Do you think, because I am poor, obscure, plain and little, I am soulless and heartless? You think wrong! - I have as much soul as you, - and full as much heart! And if God had gifted me with some beauty and much wealth, I should have made it as hard for you to leave me, as it is now for me to leave you!
Most true is it that 'beauty is in the eye of the gazer.' My master’s colourless, olive face, square, massive brow, broad and jetty eyebrows, deep eyes, strong features, firm, grim mouth, — all energy, decision, will, — were not beautiful, according to rule; but they were more than beautiful to me; they were full of an interest, an influence that quite mastered me, — that took my feelings from my own power and fettered them in his. I had not intended to love him; the reader knows I had wrought hard to extirpate from my soul the germs of love there detected; and now, at the first renewed view of him, they spontaneously arrived, green and strong! He made me love him without looking at me.
It is in vain to say human beings ought to be satisfied with tranquility: they must have action, and they will make it if they cannot find it.
Why, then, should we ever sink overwhelmed with distress, when life is so soon over, and death is so certain an entrance to happiness – to glory?
Would you not be happier if you tried to forget her severity, together with the passionate emotions it excited? Life appears to me too short to be spent in nursing animosity, or registering wrongs. - Helen Burns
My help had been needed and claimed; I had given it: I was pleased to have done something: trivial, transitory though the deed was, it was yet an active thing, and I was weary of an existence all passive.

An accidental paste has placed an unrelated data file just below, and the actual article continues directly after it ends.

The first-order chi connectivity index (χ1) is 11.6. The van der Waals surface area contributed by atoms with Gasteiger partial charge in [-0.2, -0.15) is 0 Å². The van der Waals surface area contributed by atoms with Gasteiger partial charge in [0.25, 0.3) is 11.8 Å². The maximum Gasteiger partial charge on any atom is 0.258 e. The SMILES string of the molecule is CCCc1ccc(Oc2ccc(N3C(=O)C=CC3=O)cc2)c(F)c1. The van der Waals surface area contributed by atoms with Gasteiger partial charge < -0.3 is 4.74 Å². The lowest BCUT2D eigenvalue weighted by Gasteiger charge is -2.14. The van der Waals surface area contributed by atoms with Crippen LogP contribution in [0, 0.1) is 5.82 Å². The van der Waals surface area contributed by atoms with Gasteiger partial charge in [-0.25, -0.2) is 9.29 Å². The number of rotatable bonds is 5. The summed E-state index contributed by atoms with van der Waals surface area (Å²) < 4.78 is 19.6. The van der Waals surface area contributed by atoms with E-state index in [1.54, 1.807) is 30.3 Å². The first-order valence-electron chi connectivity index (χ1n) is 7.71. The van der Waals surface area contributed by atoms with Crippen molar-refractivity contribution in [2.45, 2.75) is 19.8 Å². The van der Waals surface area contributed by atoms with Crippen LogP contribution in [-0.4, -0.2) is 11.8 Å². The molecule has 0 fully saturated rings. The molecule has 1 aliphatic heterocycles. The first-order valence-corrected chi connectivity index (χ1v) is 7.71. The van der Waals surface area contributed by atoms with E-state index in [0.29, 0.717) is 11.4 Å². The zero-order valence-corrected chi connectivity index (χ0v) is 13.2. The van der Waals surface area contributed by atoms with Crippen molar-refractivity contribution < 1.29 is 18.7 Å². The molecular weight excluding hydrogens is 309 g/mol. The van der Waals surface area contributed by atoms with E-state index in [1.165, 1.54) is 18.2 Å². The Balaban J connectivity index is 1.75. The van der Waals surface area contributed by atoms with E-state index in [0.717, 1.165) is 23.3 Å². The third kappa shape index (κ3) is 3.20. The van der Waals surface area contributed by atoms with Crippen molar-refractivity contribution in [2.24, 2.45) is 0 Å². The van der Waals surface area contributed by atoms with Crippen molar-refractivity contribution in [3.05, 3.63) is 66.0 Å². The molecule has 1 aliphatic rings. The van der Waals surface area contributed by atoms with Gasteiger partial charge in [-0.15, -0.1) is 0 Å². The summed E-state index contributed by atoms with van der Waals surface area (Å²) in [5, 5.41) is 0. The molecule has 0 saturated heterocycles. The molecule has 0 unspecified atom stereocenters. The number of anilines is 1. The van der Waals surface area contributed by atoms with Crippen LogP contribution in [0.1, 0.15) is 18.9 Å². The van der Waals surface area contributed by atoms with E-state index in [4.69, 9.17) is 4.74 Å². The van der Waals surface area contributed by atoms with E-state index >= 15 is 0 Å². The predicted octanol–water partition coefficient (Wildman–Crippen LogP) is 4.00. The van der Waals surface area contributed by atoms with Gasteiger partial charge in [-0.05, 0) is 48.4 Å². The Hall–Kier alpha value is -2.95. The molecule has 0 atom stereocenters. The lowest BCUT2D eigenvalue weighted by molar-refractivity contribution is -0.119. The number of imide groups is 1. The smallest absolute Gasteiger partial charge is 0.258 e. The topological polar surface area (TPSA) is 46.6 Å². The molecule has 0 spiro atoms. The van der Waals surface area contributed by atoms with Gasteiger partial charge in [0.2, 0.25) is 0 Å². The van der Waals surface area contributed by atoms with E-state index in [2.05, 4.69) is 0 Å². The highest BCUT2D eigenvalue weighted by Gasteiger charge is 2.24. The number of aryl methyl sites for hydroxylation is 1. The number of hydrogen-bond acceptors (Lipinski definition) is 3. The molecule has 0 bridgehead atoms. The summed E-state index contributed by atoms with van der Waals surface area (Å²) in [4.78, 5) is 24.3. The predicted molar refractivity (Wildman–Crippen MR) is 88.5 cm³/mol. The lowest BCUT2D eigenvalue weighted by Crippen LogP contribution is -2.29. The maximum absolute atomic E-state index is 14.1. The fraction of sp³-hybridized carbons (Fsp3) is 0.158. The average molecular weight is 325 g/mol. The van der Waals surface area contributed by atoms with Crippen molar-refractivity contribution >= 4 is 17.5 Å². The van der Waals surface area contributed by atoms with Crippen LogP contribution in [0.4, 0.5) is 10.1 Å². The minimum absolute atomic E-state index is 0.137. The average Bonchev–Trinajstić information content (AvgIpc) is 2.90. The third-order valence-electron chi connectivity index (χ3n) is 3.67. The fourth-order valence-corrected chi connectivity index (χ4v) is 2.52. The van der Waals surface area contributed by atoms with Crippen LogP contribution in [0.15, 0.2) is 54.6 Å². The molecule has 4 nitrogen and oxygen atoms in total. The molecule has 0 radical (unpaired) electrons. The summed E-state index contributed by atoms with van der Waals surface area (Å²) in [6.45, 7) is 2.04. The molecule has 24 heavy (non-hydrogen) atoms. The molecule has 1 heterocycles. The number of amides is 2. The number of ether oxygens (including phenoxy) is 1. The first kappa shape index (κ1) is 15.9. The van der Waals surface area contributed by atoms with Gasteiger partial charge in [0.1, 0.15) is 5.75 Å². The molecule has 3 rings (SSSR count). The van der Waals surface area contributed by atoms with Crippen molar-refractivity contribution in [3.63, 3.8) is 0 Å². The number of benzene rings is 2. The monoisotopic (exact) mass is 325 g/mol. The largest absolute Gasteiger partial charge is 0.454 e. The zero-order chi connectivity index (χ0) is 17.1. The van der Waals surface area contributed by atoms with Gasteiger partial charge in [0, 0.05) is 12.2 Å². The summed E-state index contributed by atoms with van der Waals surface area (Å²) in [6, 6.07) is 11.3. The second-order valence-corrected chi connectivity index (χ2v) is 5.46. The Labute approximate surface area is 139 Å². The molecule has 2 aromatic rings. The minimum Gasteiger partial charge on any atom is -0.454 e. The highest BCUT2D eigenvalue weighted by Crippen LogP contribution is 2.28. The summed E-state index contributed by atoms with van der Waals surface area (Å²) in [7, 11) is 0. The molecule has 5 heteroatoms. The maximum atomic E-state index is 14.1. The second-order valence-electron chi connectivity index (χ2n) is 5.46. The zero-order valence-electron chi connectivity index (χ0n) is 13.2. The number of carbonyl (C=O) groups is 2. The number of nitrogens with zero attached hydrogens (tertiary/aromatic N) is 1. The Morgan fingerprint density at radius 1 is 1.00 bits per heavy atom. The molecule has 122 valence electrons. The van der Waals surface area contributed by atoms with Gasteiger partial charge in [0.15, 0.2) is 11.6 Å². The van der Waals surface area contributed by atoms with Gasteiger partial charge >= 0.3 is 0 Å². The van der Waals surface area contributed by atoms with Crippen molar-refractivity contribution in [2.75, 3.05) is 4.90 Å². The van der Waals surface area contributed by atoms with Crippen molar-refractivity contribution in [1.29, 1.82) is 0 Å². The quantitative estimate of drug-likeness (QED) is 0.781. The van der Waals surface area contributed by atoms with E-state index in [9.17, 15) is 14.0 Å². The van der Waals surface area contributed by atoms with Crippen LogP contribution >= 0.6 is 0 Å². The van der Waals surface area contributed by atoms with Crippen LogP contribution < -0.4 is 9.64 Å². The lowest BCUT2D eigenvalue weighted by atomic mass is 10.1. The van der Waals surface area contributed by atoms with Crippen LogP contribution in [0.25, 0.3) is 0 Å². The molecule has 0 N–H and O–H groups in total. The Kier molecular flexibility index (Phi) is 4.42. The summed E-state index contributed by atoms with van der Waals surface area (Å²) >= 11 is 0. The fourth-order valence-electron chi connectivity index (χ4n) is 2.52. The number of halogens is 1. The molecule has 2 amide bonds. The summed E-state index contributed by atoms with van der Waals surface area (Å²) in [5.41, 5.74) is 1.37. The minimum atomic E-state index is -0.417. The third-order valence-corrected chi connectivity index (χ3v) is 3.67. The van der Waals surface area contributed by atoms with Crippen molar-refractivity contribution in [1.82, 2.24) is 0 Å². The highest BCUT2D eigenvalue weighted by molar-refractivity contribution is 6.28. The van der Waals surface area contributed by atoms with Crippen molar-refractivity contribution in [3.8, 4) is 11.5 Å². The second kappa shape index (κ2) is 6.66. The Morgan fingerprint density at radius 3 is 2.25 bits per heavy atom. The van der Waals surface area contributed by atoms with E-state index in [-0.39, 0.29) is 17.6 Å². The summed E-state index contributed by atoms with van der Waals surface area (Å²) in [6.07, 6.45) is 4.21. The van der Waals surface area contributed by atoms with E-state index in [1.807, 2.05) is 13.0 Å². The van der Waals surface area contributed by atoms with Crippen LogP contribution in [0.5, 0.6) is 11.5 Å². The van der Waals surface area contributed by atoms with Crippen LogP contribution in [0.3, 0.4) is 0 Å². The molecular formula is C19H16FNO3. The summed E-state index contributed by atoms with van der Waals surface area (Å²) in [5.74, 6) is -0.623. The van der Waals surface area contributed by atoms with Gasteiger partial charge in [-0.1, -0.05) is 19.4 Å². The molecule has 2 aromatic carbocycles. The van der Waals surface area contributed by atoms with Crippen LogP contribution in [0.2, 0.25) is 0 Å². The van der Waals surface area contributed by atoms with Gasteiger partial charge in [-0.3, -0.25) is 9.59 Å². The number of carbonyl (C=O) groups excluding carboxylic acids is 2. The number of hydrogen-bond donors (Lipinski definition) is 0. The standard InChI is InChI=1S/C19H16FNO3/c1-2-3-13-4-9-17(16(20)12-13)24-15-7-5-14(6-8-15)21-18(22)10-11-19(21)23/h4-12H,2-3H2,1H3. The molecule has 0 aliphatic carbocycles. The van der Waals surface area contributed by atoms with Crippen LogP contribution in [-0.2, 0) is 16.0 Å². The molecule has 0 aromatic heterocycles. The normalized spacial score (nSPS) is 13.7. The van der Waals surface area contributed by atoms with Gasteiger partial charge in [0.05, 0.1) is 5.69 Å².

An odour of camphor and burnt vinegar warned me when I came near the fever room: and i passed its door quickly, fearful lest the nurse who sat up all night should here me. I dreaded being discovered and sent back; for I must see Helen,- I must embrace her before she died,- I must give her one last kiss, exchange with her one last word.
As an artist she finds Dick's work hopelessly naive, yet she is a lover of certain kinds of bad art, art which offers a transparency into the hopes and desires of the person who made it. Bad art makes the viewer much more active. (Years later Chris would realise that her fondness for bad art is exactly like Jane Eyre's attraction to Rochester, a mean horse-faced junkie: bad characters invite invention.
When once more alone, I reviewed the information I had got; looked into my heart, examined its thoughts and feelings, and endeavored to bring back with a strict hand such as had been straying through imagination's boundless and trackless waste, into the safe fold of common sense.
How all my brain was in tumult, and all my heart in insurrection! Yet in what darkness, what dense ignorance, was the mental battle fought!
Amelia envisaged that between York and the royal-infested Scottish Highlands there was a grimy wasteland of derelict cranes and abandoned mills and betrayed, yet still staunch, people. Oh and moorland, of course, vast tracts of brooding landscape under lowering skies, and across this heath strode brooding, lowering men intent on reaching their ancestral houses, where they were going to fling open doors and castigate orphaned yet resolute governesses. Or — preferably — the brooding, lowering men were on horseback, black horses with huge muscled haunches, glistening with sweat —
A lover finds his mistress asleep on a mossy bank; he wishes to catch a glimpse of her fair face without waking her. He steals softly over the grass, careful to make no sound; he pauses -- fancying she has stirred: he withdraws: not for worlds would he be seen. All is still: he again advances: he bends above her; a light veil rests on her features: he lifts it, bends lower; now his eyes anticipate the vision of beauty -- warm, and blooming, and lovely, in rest. How hurried was their first glance! But how they fix! How he starts! How he suddenly and vehemently clasps in both arms the form he dared not, a moment since, touch with his finger! How he calls aloud a name, and drops his burden, and gazes on it wildly! He thus grasps and cries, and gazes, because he no longer fears to waken by any sound he can utter -- by any movement he can make. He thought his love slept sweetly: he finds she is stone dead.I looked with timorous joy towards a stately house: I saw a blackened ruin.
No; you shall tear yourself away, none shall help you: you shall yourself pluck out your right eye; yourself cut off your right hand: your heart shall be the victim, and you the priest to transfix it.